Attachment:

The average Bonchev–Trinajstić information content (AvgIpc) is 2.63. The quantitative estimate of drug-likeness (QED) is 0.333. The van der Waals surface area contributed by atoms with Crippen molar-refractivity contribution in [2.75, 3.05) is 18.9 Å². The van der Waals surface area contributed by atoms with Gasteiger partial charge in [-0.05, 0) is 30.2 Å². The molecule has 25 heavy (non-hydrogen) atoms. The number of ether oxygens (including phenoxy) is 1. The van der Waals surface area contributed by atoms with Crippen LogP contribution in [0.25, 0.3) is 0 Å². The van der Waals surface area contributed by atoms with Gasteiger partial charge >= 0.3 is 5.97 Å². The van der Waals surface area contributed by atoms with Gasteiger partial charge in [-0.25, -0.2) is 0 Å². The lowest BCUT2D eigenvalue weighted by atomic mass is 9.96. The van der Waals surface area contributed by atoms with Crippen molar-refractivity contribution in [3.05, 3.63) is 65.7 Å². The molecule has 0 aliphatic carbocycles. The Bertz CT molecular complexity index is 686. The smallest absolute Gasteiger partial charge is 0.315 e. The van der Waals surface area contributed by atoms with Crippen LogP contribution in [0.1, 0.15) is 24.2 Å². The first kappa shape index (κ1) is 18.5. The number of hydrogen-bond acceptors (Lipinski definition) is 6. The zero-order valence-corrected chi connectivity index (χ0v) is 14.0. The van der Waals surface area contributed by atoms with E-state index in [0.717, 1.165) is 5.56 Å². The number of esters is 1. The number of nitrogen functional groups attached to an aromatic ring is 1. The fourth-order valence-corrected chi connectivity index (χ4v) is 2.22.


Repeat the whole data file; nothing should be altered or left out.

The average Bonchev–Trinajstić information content (AvgIpc) is 2.63. The quantitative estimate of drug-likeness (QED) is 0.333. The van der Waals surface area contributed by atoms with Crippen molar-refractivity contribution in [2.75, 3.05) is 18.9 Å². The van der Waals surface area contributed by atoms with Gasteiger partial charge in [-0.05, 0) is 30.2 Å². The molecule has 25 heavy (non-hydrogen) atoms. The number of ether oxygens (including phenoxy) is 1. The van der Waals surface area contributed by atoms with Crippen LogP contribution in [0.25, 0.3) is 0 Å². The van der Waals surface area contributed by atoms with Gasteiger partial charge >= 0.3 is 5.97 Å². The van der Waals surface area contributed by atoms with Gasteiger partial charge in [-0.25, -0.2) is 0 Å². The lowest BCUT2D eigenvalue weighted by atomic mass is 9.96. The van der Waals surface area contributed by atoms with Crippen molar-refractivity contribution in [3.05, 3.63) is 65.7 Å². The molecule has 0 aliphatic carbocycles. The Bertz CT molecular complexity index is 686. The smallest absolute Gasteiger partial charge is 0.315 e. The van der Waals surface area contributed by atoms with Crippen LogP contribution in [0.1, 0.15) is 24.2 Å². The first kappa shape index (κ1) is 18.5. The number of hydrogen-bond acceptors (Lipinski definition) is 6. The zero-order valence-corrected chi connectivity index (χ0v) is 14.0. The van der Waals surface area contributed by atoms with E-state index in [0.717, 1.165) is 5.56 Å². The number of esters is 1. The number of nitrogen functional groups attached to an aromatic ring is 1. The fourth-order valence-corrected chi connectivity index (χ4v) is 2.22.